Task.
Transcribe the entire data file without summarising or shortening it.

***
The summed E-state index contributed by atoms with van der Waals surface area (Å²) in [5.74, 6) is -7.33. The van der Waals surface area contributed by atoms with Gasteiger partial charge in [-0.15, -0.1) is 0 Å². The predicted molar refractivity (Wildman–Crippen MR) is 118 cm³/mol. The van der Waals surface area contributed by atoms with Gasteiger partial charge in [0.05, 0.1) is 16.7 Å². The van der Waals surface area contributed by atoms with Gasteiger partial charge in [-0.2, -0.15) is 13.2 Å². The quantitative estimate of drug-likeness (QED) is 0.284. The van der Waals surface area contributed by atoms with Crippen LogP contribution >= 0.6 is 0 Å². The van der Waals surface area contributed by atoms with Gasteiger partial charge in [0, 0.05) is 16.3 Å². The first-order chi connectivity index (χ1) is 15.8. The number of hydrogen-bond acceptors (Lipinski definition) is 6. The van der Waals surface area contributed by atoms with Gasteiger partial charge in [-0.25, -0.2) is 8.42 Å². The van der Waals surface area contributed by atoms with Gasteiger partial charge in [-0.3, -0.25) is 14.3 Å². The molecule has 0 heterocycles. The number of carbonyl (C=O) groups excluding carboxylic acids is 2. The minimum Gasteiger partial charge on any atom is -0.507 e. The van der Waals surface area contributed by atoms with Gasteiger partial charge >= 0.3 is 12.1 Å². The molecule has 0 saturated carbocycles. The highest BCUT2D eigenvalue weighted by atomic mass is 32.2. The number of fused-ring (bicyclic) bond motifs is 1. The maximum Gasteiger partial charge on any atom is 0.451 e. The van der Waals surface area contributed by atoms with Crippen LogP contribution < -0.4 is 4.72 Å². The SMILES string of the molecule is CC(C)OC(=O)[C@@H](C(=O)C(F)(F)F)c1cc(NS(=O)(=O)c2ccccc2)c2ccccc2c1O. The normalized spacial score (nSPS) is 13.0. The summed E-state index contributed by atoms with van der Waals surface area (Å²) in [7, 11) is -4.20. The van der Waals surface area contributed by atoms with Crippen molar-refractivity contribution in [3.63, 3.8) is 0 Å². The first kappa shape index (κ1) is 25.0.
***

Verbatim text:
The summed E-state index contributed by atoms with van der Waals surface area (Å²) in [5.74, 6) is -7.33. The van der Waals surface area contributed by atoms with Gasteiger partial charge in [-0.15, -0.1) is 0 Å². The predicted molar refractivity (Wildman–Crippen MR) is 118 cm³/mol. The van der Waals surface area contributed by atoms with Gasteiger partial charge in [0.05, 0.1) is 16.7 Å². The van der Waals surface area contributed by atoms with Gasteiger partial charge in [-0.2, -0.15) is 13.2 Å². The quantitative estimate of drug-likeness (QED) is 0.284. The van der Waals surface area contributed by atoms with Crippen LogP contribution >= 0.6 is 0 Å². The van der Waals surface area contributed by atoms with Gasteiger partial charge in [0, 0.05) is 16.3 Å². The first-order chi connectivity index (χ1) is 15.8. The number of hydrogen-bond acceptors (Lipinski definition) is 6. The van der Waals surface area contributed by atoms with Gasteiger partial charge in [-0.25, -0.2) is 8.42 Å². The van der Waals surface area contributed by atoms with Gasteiger partial charge in [-0.3, -0.25) is 14.3 Å². The molecule has 0 heterocycles. The number of carbonyl (C=O) groups excluding carboxylic acids is 2. The minimum Gasteiger partial charge on any atom is -0.507 e. The van der Waals surface area contributed by atoms with Gasteiger partial charge >= 0.3 is 12.1 Å². The molecule has 0 saturated carbocycles. The highest BCUT2D eigenvalue weighted by atomic mass is 32.2. The number of fused-ring (bicyclic) bond motifs is 1. The maximum Gasteiger partial charge on any atom is 0.451 e. The van der Waals surface area contributed by atoms with Crippen LogP contribution < -0.4 is 4.72 Å². The SMILES string of the molecule is CC(C)OC(=O)[C@@H](C(=O)C(F)(F)F)c1cc(NS(=O)(=O)c2ccccc2)c2ccccc2c1O. The normalized spacial score (nSPS) is 13.0. The summed E-state index contributed by atoms with van der Waals surface area (Å²) in [7, 11) is -4.20. The van der Waals surface area contributed by atoms with Crippen molar-refractivity contribution in [3.63, 3.8) is 0 Å². The first kappa shape index (κ1) is 25.0.